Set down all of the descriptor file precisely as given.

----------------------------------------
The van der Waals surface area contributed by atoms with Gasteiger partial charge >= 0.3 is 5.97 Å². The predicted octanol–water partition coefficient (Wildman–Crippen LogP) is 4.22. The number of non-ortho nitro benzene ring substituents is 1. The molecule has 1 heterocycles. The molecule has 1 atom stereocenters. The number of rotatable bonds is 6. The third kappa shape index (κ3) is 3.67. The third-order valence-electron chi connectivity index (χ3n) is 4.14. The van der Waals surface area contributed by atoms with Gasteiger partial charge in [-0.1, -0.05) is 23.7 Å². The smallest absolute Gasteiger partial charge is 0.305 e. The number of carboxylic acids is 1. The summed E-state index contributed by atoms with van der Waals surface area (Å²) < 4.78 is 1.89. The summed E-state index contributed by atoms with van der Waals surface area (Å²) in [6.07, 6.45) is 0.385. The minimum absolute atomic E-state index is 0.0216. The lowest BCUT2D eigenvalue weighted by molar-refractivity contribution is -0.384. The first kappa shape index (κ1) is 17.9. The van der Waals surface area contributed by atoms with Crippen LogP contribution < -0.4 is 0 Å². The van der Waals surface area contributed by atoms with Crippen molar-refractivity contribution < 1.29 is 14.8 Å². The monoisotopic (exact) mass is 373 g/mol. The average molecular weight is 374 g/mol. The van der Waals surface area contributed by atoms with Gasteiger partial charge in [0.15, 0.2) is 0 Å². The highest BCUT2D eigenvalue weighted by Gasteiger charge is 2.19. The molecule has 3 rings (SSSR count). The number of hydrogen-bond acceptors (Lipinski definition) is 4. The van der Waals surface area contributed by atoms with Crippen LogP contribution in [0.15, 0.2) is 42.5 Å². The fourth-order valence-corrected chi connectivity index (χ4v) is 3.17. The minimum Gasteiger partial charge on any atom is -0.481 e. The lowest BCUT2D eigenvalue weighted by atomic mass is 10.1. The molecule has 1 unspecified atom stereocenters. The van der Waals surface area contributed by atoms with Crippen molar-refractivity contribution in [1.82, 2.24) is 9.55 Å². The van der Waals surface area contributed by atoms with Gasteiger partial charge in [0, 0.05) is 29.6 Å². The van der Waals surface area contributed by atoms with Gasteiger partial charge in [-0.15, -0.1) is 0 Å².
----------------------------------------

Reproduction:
The van der Waals surface area contributed by atoms with Gasteiger partial charge >= 0.3 is 5.97 Å². The predicted octanol–water partition coefficient (Wildman–Crippen LogP) is 4.22. The number of non-ortho nitro benzene ring substituents is 1. The molecule has 1 heterocycles. The molecule has 1 atom stereocenters. The number of rotatable bonds is 6. The third kappa shape index (κ3) is 3.67. The third-order valence-electron chi connectivity index (χ3n) is 4.14. The van der Waals surface area contributed by atoms with Gasteiger partial charge in [-0.1, -0.05) is 23.7 Å². The smallest absolute Gasteiger partial charge is 0.305 e. The number of carboxylic acids is 1. The summed E-state index contributed by atoms with van der Waals surface area (Å²) < 4.78 is 1.89. The summed E-state index contributed by atoms with van der Waals surface area (Å²) in [6.07, 6.45) is 0.385. The minimum absolute atomic E-state index is 0.0216. The lowest BCUT2D eigenvalue weighted by molar-refractivity contribution is -0.384. The first kappa shape index (κ1) is 17.9. The van der Waals surface area contributed by atoms with Crippen LogP contribution < -0.4 is 0 Å². The van der Waals surface area contributed by atoms with Crippen molar-refractivity contribution < 1.29 is 14.8 Å². The monoisotopic (exact) mass is 373 g/mol. The average molecular weight is 374 g/mol. The van der Waals surface area contributed by atoms with Gasteiger partial charge in [0.15, 0.2) is 0 Å². The highest BCUT2D eigenvalue weighted by Gasteiger charge is 2.19. The molecule has 3 rings (SSSR count). The number of hydrogen-bond acceptors (Lipinski definition) is 4. The van der Waals surface area contributed by atoms with Crippen LogP contribution in [0.15, 0.2) is 42.5 Å². The fourth-order valence-corrected chi connectivity index (χ4v) is 3.17. The minimum Gasteiger partial charge on any atom is -0.481 e. The lowest BCUT2D eigenvalue weighted by atomic mass is 10.1. The molecule has 1 unspecified atom stereocenters. The van der Waals surface area contributed by atoms with Crippen molar-refractivity contribution in [1.82, 2.24) is 9.55 Å². The van der Waals surface area contributed by atoms with Gasteiger partial charge in [0, 0.05) is 29.6 Å². The van der Waals surface area contributed by atoms with Gasteiger partial charge in [-0.15, -0.1) is 0 Å².